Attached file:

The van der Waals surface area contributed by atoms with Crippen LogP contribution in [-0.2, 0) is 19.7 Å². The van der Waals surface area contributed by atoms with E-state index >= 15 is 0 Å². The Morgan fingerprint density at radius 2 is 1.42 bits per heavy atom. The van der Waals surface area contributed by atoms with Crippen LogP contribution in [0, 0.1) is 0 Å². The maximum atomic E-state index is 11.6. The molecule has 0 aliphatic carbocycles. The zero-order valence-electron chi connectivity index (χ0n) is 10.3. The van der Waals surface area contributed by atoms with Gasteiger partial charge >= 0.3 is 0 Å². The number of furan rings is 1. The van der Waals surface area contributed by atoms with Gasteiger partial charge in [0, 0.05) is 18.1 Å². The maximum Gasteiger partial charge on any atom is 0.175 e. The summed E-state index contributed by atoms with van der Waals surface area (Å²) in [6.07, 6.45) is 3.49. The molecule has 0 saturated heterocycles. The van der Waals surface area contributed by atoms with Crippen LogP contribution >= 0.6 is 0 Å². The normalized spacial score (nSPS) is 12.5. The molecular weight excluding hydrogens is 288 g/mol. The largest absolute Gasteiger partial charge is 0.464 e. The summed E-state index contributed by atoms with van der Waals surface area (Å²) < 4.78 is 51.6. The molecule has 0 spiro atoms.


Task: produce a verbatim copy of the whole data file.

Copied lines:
The van der Waals surface area contributed by atoms with Crippen LogP contribution in [-0.2, 0) is 19.7 Å². The van der Waals surface area contributed by atoms with E-state index >= 15 is 0 Å². The Morgan fingerprint density at radius 2 is 1.42 bits per heavy atom. The van der Waals surface area contributed by atoms with Crippen LogP contribution in [0, 0.1) is 0 Å². The maximum atomic E-state index is 11.6. The molecule has 0 aliphatic carbocycles. The zero-order valence-electron chi connectivity index (χ0n) is 10.3. The van der Waals surface area contributed by atoms with Gasteiger partial charge >= 0.3 is 0 Å². The number of furan rings is 1. The van der Waals surface area contributed by atoms with Gasteiger partial charge in [0, 0.05) is 18.1 Å². The maximum Gasteiger partial charge on any atom is 0.175 e. The summed E-state index contributed by atoms with van der Waals surface area (Å²) in [6.07, 6.45) is 3.49. The molecule has 0 saturated heterocycles. The van der Waals surface area contributed by atoms with Crippen LogP contribution >= 0.6 is 0 Å². The normalized spacial score (nSPS) is 12.5. The molecular weight excluding hydrogens is 288 g/mol. The largest absolute Gasteiger partial charge is 0.464 e. The summed E-state index contributed by atoms with van der Waals surface area (Å²) < 4.78 is 51.6. The molecule has 0 spiro atoms.